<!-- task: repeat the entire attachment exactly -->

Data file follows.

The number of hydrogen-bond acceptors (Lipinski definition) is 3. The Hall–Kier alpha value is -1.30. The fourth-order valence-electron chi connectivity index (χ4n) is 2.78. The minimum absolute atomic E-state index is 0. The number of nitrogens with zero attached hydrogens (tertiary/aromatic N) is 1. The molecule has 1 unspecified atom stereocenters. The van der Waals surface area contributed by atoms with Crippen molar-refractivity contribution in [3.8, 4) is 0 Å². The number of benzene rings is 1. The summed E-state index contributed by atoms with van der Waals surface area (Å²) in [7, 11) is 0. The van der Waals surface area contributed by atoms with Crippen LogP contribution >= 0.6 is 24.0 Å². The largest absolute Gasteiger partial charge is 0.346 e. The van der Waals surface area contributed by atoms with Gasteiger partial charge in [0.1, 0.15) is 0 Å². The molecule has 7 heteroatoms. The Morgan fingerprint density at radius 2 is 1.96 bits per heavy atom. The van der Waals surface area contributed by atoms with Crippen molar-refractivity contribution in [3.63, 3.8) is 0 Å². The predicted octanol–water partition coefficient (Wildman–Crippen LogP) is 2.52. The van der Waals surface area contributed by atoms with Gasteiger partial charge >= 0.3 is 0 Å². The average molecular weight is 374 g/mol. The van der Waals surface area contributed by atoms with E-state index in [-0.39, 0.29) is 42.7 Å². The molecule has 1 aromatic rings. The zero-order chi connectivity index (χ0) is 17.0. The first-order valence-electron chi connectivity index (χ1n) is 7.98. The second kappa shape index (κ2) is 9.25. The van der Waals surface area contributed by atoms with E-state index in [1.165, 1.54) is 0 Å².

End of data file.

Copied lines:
The number of hydrogen-bond acceptors (Lipinski definition) is 3. The Hall–Kier alpha value is -1.30. The fourth-order valence-electron chi connectivity index (χ4n) is 2.78. The minimum absolute atomic E-state index is 0. The number of nitrogens with zero attached hydrogens (tertiary/aromatic N) is 1. The molecule has 1 unspecified atom stereocenters. The van der Waals surface area contributed by atoms with Crippen molar-refractivity contribution in [3.8, 4) is 0 Å². The number of benzene rings is 1. The summed E-state index contributed by atoms with van der Waals surface area (Å²) in [7, 11) is 0. The van der Waals surface area contributed by atoms with Crippen LogP contribution >= 0.6 is 24.0 Å². The largest absolute Gasteiger partial charge is 0.346 e. The van der Waals surface area contributed by atoms with Gasteiger partial charge in [0.1, 0.15) is 0 Å². The molecule has 7 heteroatoms. The Morgan fingerprint density at radius 2 is 1.96 bits per heavy atom. The van der Waals surface area contributed by atoms with Crippen molar-refractivity contribution in [3.63, 3.8) is 0 Å². The predicted octanol–water partition coefficient (Wildman–Crippen LogP) is 2.52. The van der Waals surface area contributed by atoms with Gasteiger partial charge >= 0.3 is 0 Å². The average molecular weight is 374 g/mol. The van der Waals surface area contributed by atoms with E-state index in [-0.39, 0.29) is 42.7 Å². The molecule has 1 aromatic rings. The zero-order chi connectivity index (χ0) is 17.0. The first-order valence-electron chi connectivity index (χ1n) is 7.98. The second kappa shape index (κ2) is 9.25. The van der Waals surface area contributed by atoms with E-state index in [1.165, 1.54) is 0 Å².